Context is king. To understand attitudes towards rewilding, it is not enough to simply question people on the subject. Where they live, where they come from, their education, and many other factors need to be considered.

The bear was eating a sheep fifty metres away.” Mustà, shepherd, incomer.

Context is king. But the context is also evolving, at least in the Global North. Our attitude to animals is changing. There are new laws on animal welfare, and an increasing number of vegetarians and vegans. Intensive livestock farming is frequently criticised.

Our perception of nature is also changing. The increasing concern about the environment, biodiversity, and climate change marks a new way of seeing the world around us.

“The Nature Park’s management is somewhat at variance with the traditional ways of the mountains.” Salva, mayor, returnee.

Rewilding is just one facet of a much larger phenomenon. That’s certainly true. But is it inevitable? Is it even desirable in the context of the Pyrenees?

In Mountain People, Tales from the Pyrenees my friend Gordon Wilson and I look at the social context of rewilding. We also analyse what sustainable development might mean in a mountain context. But above all the book is a collection of personal stories told by those who live in the hills year-round: their attitudes, their hopes, and their fears.

“It will take several years of effort to reverse the idea that there are two groups. Foreigners on one side and natives on the other.” Jacques, retired beekeeper, incomer.

We interviewed fifteen Pyreneans living in Ariège, France, and in Pallars Sobirà, Catalonia. Some had never been away, some had left but returned, and some, born elsewhere, had established their home on the slopes. Natives, returnees, and incomers.

“I am one of four. All four of us were born here in the village. A grandmother from the village helped at all the births.” Josep, municipal worker, native.

Whatever their personal trajectory, in the Pyrenees, everybody has an opinion on rewilding. The reintroduction of the brown bear and the imminent arrival of the grey wolf leave no one indifferent. But, although the media image of the inhabitants is that they are ‘for’ or ‘against’ the arrival of large predators, the reality is much more nuanced.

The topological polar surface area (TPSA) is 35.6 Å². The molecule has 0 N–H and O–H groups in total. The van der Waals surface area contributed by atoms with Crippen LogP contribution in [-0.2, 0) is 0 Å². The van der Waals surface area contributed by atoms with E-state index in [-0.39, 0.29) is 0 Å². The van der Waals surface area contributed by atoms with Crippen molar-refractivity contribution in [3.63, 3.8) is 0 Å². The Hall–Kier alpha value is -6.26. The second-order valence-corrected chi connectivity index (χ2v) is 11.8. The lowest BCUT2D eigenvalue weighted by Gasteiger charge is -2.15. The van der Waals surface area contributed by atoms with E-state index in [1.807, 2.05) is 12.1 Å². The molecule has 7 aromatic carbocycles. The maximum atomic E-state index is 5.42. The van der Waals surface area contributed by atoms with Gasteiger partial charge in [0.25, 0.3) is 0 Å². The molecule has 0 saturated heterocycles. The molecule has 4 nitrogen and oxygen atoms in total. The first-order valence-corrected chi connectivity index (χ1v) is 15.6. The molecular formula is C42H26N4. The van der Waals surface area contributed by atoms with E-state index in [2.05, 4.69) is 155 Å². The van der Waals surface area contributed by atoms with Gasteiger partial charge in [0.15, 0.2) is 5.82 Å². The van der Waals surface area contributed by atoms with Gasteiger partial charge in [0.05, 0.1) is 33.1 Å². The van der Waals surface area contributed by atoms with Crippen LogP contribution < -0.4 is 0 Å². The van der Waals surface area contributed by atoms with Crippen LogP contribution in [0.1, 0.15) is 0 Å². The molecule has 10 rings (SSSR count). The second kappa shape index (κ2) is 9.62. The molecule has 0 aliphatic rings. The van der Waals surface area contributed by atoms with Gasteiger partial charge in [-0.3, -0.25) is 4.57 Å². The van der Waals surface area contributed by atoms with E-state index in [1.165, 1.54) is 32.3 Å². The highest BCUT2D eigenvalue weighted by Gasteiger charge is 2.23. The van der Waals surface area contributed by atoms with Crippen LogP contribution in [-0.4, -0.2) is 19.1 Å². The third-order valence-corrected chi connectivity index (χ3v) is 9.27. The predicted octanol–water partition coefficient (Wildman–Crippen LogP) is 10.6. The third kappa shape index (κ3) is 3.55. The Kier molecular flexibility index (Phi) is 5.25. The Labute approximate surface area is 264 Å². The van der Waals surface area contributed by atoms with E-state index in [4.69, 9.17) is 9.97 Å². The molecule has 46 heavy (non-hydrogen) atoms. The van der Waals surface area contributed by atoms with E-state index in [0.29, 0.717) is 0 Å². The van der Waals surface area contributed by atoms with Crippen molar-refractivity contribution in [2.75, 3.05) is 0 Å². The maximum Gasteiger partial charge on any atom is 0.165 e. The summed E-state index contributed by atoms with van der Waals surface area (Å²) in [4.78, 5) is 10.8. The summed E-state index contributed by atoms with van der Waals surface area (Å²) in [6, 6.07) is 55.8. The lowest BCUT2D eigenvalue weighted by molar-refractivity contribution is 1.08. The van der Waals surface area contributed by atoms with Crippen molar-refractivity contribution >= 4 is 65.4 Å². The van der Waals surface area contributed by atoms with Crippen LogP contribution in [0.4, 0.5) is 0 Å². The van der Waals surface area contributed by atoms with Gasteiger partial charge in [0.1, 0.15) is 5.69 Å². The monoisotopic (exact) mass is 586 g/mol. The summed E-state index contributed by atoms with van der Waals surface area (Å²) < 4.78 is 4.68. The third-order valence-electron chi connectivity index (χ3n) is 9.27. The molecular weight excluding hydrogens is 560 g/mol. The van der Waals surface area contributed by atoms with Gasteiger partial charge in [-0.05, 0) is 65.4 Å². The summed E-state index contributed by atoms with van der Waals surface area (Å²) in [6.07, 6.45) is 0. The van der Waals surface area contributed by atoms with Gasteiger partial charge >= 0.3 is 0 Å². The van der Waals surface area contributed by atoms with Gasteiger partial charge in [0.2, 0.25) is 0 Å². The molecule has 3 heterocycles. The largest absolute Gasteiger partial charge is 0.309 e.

Moreover, although they may well have an opinion on the subject, most of the inhabitants have no contact with these predators and their daily lives are unaffected. This is the context in which rewilding is happening.

The hamlet of Noarre, Pallars Sobirà

On the other hand, for most of the inhabitants, nature does indeed play a predominant role in shaping their existence. An existence constrained by the inherent difficulties of mountain life. Winters are particularly hard. That situation has been succinctly defined by the Pyrenean geographer Michel Sébastien as ‘la rupture de la pente—the break in slope’. As soon as one leaves the plains behind, the problems begin.

Some of those problems have been overcome. The isolated location of mineral veins was long a barrier to their exploitation. Until cableways were invented. Exporting industrial and farm products was constrained by poor communications. In Pallars Sobirà some roads were not metalled until the 1960s. Mains electricity didn’t arrive there until 1975.

Other problems are still current. High-speed Internet is still a dream.

There is almost no advantage to living here. You live here because you like it.” Pepo, businessman, incomer.

And some problems can never be solved. Farming is more dangerous when your tractor may topple over because of the slope. Schools, hospitals, universities, and public services are in far-away towns. (It is incorrect to say that Pyrenean villages are remote. That is an urban way of looking at it. No, if your live there, it is the towns that are remote.)

Living is like climbing a mountain. We argue that the locals are clinging to the hope of a better view from the top to help them through their present situation. Active hope overcoming fatalism.

So why do people stay, return, or move in? It seems to be a question of identity. Long-term residents have a commitment to the community. They identify with the locality.

I hope the Pyrenees don’t become a weekend theme park for Toulouse residents.” Adeline, market gardener, incomer.

This is the context in which rewilding will either thrive or fail. Currently, although bears are present in increasing numbers, they are not a source of unblemished pride to the Pyrenean community. Indeed, many people reject their existence.

For those who want rewilding to be accepted, I would argue that it is not merely a question of reducing predation and keeping sheep safe. No, for rewilding to succeed, bears need once again to become part of the Pyrenean identity.

Mountain People, Tales from the Pyrenees by Gordon Wilson & Steve Cracknell, published by Austin Macauley, 26 April 2024.